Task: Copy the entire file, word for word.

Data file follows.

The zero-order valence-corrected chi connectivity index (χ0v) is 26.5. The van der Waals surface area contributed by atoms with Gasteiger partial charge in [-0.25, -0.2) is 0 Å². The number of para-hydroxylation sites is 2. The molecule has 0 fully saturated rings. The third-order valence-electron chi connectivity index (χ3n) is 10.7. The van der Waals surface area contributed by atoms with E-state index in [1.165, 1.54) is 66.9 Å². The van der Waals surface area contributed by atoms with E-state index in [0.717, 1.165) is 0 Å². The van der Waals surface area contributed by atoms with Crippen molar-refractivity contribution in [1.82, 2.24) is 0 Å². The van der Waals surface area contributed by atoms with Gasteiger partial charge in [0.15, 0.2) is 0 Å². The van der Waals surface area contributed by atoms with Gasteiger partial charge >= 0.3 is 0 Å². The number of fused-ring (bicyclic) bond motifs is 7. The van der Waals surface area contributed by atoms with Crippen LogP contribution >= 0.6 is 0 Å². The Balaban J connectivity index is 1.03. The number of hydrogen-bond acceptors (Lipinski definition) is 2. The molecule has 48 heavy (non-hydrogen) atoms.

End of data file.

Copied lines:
The zero-order valence-corrected chi connectivity index (χ0v) is 26.5. The van der Waals surface area contributed by atoms with Gasteiger partial charge in [-0.25, -0.2) is 0 Å². The number of para-hydroxylation sites is 2. The molecule has 0 fully saturated rings. The third-order valence-electron chi connectivity index (χ3n) is 10.7. The van der Waals surface area contributed by atoms with E-state index in [1.165, 1.54) is 66.9 Å². The van der Waals surface area contributed by atoms with E-state index in [0.717, 1.165) is 0 Å². The van der Waals surface area contributed by atoms with Crippen molar-refractivity contribution in [1.82, 2.24) is 0 Å². The van der Waals surface area contributed by atoms with Gasteiger partial charge in [0.15, 0.2) is 0 Å². The van der Waals surface area contributed by atoms with Gasteiger partial charge >= 0.3 is 0 Å². The number of fused-ring (bicyclic) bond motifs is 7. The van der Waals surface area contributed by atoms with Crippen LogP contribution >= 0.6 is 0 Å². The Balaban J connectivity index is 1.03. The number of hydrogen-bond acceptors (Lipinski definition) is 2. The molecule has 48 heavy (non-hydrogen) atoms.